Credit Card Guide
 
Follow Us  twitter facebook You Tube Google+
 
Credit Cards > Credit Card News > Ask Erica > Sometimes, bankruptcy can actually be good



 
 

Sometimes, bankruptcy can actually be good

 
By
February 5, 2014
Ask Erica
tools
tools
email print comment
tools
SHARE

QDear Erica,

Credit counseling was a bust. I could not include all of my debts, and the ones that I did include were of no benefit. My counselor was very nice, but she basically said I had to declare bankruptcy if I wanted to save myself. I do not want to do that. Is this really my only option in this crazy world? Please let me know if there is something else I can do – David

AHi David,

I'm sorry that your experience with the credit counselor wasn't what you expected. However, the problem may not have stemmed from the organization or the employee, but with your particular financial situation.

Credit counseling agencies offer debt repayment programs, which can be a fine way to deal with a specific type of creditor. For the most part, we're talking credit cards. If you've struggled with on-time payments, or your balances have been maxed out, your lenders may have increased the interest rates. Penalty interest rates can soar above 30 percent. Once they've been hiked to such a degree, paying the debt down can be a slow and agonizing process. So much of the payment goes toward the interest and fees (which may include late fees) that getting out of debt can seem impossible. Ask Erica

For this reason, nonprofit credit counseling agencies were developed to bridge creditor and debtor. They help delinquent, stressed-out borrowers get back on track.

If your accounts are mainly credit cards and you have enough money coming in to meet essential expenses, debt payments, and had at least a little left over for savings (the counselor would have determined this by creating a budget), you could have gotten a break from those high interest rates.

Many creditors have agreed to reduce or even eliminate interest and fees for clients in a credit counseling program. Payments typically are withdrawn from the client's checking account automatically, which the agency distributes to each creditor on time. Upon completion — arranged for fewer than five years — you'd be debt free and have an established, positive payment pattern on your credit report.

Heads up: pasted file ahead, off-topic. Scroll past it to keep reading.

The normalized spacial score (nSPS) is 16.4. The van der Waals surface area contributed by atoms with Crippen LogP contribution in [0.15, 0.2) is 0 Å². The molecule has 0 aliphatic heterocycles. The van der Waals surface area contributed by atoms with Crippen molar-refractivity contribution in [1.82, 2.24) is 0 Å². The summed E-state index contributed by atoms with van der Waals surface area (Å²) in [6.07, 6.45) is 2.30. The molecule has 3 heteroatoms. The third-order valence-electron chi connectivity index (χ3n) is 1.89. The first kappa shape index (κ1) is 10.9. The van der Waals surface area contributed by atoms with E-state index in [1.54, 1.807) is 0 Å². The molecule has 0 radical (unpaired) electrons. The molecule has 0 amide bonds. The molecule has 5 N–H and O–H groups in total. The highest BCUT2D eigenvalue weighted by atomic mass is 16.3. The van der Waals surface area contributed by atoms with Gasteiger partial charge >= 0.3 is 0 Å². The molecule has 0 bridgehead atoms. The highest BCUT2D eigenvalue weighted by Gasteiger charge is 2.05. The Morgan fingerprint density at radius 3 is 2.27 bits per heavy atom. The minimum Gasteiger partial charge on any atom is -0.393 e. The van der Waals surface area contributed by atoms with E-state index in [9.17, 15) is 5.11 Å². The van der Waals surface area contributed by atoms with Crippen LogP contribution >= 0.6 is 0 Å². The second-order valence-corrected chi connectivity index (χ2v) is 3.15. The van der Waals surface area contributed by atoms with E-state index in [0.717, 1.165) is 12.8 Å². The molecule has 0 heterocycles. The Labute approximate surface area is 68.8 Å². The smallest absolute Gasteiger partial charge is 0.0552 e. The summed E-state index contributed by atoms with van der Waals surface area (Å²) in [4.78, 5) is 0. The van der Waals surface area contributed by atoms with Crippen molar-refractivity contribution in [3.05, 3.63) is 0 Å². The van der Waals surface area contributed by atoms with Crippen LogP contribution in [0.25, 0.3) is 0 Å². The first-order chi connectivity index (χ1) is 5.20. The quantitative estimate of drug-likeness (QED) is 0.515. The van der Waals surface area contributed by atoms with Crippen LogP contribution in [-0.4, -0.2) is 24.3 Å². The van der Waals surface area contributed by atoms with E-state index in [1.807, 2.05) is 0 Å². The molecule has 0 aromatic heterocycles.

But that didn't happen for you. Maybe you had some accounts that were sold to collection agencies. Collection accounts are rarely included in credit counseling repayment plans, because those companies tend to reject partial payments. Or perhaps you owe legal fines, back-child support, tax debt or are behind on your car or home payment. None of these may be included in a payment plan.

Another possibility is that you simply don't have enough income to support debt repayment. It would not be in your best interest to promise creditors money when you can't make rent or feed your family.

Sometimes bankruptcy really is the best option, David. It's a hard pill to swallow, but when your finances are very sick, it can act as a viable cure. If your counselor was suggesting Chapter 7, it would enable you to walk away from certain debts and start fresh. Chapter 13 might have been mentioned if you wanted to save property (some of which is subject to a legal claim in a Chapter 7) while paying off some debts in full and discharging others.

As for options, an alternative to bankruptcy can include doing nothing at all. This is only appropriate if you have no money or assets now or in the foreseeable future that can be claimed by a creditor who has sued you. If they won the case, and garnishments, liens and levies are permissible in your state (and the judge allows them), inaction isn't a good idea. You might also get aggressive about securing a job that pays enough to satisfy your debts.

Finally, if you were truly unsatisfied with the person you met with, schedule a meeting with someone else. It's possible she was a dud. And, as you know, counseling is free, so you'll be out nothing by giving it another try.

Got a question for Erica? Send her an email.


Share 
 
     

 
 

VIEW RELATED STORIES

After building great credit, here are the next steps - After building your credit to an excellent score, you might just wonder what your next steps should be ...

Share your card with an authorized user, not a co-signer - Sharing your card can wreak havoc on your credit no matter what you choose to do, but having a co-signer is more problematic than having an authorized user ...

Paying back a student loan isn't optional - In most cases, you can't discharge a student loan with bankruptcy, so it isn't going away. Even when broke, paying for your student loans should be a priority ...

ALL CREDIT CARD NEWS & ADVICE ARCHIVES >>

 
     

 
  If you are commenting using a Facebook account, your profile information may be displayed with your comment depending on your privacy settings. By leaving the ‘Post to Facebook’ box selected, your comment will be published to your Facebook profile in addition to the space below.

Our editorial content is not sponsored by any bank or credit card issuer. The comments posted below are not provided, reviewed or approved by any company mentioned in our editorial content. Additionally, any companies mentioned in the content do not assume responsibility to ensure that all posts and/or questions are answered.
 
     


 
Secure SSL Technology
Secure SSL
Technology
 
Twitter Facebook You Tube Google+
About Us Privacy Policy Editorial Team Terms of Use
Contact Us California Privacy Rights Media Relations Site Map

Close X